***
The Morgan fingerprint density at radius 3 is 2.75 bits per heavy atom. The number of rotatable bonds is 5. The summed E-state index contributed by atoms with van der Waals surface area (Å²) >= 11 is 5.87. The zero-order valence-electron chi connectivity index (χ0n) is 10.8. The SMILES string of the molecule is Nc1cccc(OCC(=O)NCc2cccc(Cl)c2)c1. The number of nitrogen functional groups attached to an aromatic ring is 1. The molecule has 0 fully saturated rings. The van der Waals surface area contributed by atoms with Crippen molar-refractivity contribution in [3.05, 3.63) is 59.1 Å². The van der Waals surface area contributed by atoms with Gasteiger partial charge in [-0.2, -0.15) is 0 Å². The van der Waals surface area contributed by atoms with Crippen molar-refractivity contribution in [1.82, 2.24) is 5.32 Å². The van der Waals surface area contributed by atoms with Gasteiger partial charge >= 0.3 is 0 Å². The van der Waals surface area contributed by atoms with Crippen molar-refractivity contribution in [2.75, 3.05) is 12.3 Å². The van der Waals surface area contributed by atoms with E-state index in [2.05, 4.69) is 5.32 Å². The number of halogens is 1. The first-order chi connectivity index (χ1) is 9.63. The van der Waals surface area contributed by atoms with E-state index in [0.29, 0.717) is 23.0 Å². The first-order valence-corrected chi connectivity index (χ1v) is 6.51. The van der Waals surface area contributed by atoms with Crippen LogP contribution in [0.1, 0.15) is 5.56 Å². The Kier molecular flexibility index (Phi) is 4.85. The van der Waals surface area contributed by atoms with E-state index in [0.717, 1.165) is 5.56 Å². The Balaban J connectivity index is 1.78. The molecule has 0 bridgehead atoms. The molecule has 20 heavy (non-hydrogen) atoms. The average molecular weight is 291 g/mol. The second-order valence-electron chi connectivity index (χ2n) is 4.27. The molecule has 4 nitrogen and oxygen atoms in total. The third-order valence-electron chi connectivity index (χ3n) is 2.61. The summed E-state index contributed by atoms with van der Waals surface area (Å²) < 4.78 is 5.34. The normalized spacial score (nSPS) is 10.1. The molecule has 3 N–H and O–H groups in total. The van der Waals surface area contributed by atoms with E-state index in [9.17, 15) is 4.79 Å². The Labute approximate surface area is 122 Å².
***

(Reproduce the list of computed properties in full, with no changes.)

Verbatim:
The Morgan fingerprint density at radius 3 is 2.75 bits per heavy atom. The number of rotatable bonds is 5. The summed E-state index contributed by atoms with van der Waals surface area (Å²) >= 11 is 5.87. The zero-order valence-electron chi connectivity index (χ0n) is 10.8. The SMILES string of the molecule is Nc1cccc(OCC(=O)NCc2cccc(Cl)c2)c1. The number of nitrogen functional groups attached to an aromatic ring is 1. The molecule has 0 fully saturated rings. The van der Waals surface area contributed by atoms with Crippen molar-refractivity contribution in [3.05, 3.63) is 59.1 Å². The van der Waals surface area contributed by atoms with Gasteiger partial charge in [-0.2, -0.15) is 0 Å². The van der Waals surface area contributed by atoms with Crippen molar-refractivity contribution in [1.82, 2.24) is 5.32 Å². The van der Waals surface area contributed by atoms with Gasteiger partial charge >= 0.3 is 0 Å². The van der Waals surface area contributed by atoms with Crippen molar-refractivity contribution in [2.75, 3.05) is 12.3 Å². The van der Waals surface area contributed by atoms with E-state index in [2.05, 4.69) is 5.32 Å². The number of halogens is 1. The first-order chi connectivity index (χ1) is 9.63. The van der Waals surface area contributed by atoms with E-state index in [0.29, 0.717) is 23.0 Å². The first-order valence-corrected chi connectivity index (χ1v) is 6.51. The van der Waals surface area contributed by atoms with Crippen LogP contribution in [0.1, 0.15) is 5.56 Å². The Kier molecular flexibility index (Phi) is 4.85. The van der Waals surface area contributed by atoms with E-state index in [0.717, 1.165) is 5.56 Å². The Balaban J connectivity index is 1.78. The molecule has 0 bridgehead atoms. The molecule has 20 heavy (non-hydrogen) atoms. The average molecular weight is 291 g/mol. The second-order valence-electron chi connectivity index (χ2n) is 4.27. The molecule has 4 nitrogen and oxygen atoms in total. The third-order valence-electron chi connectivity index (χ3n) is 2.61. The summed E-state index contributed by atoms with van der Waals surface area (Å²) < 4.78 is 5.34. The normalized spacial score (nSPS) is 10.1. The molecule has 3 N–H and O–H groups in total. The van der Waals surface area contributed by atoms with E-state index in [9.17, 15) is 4.79 Å². The Labute approximate surface area is 122 Å².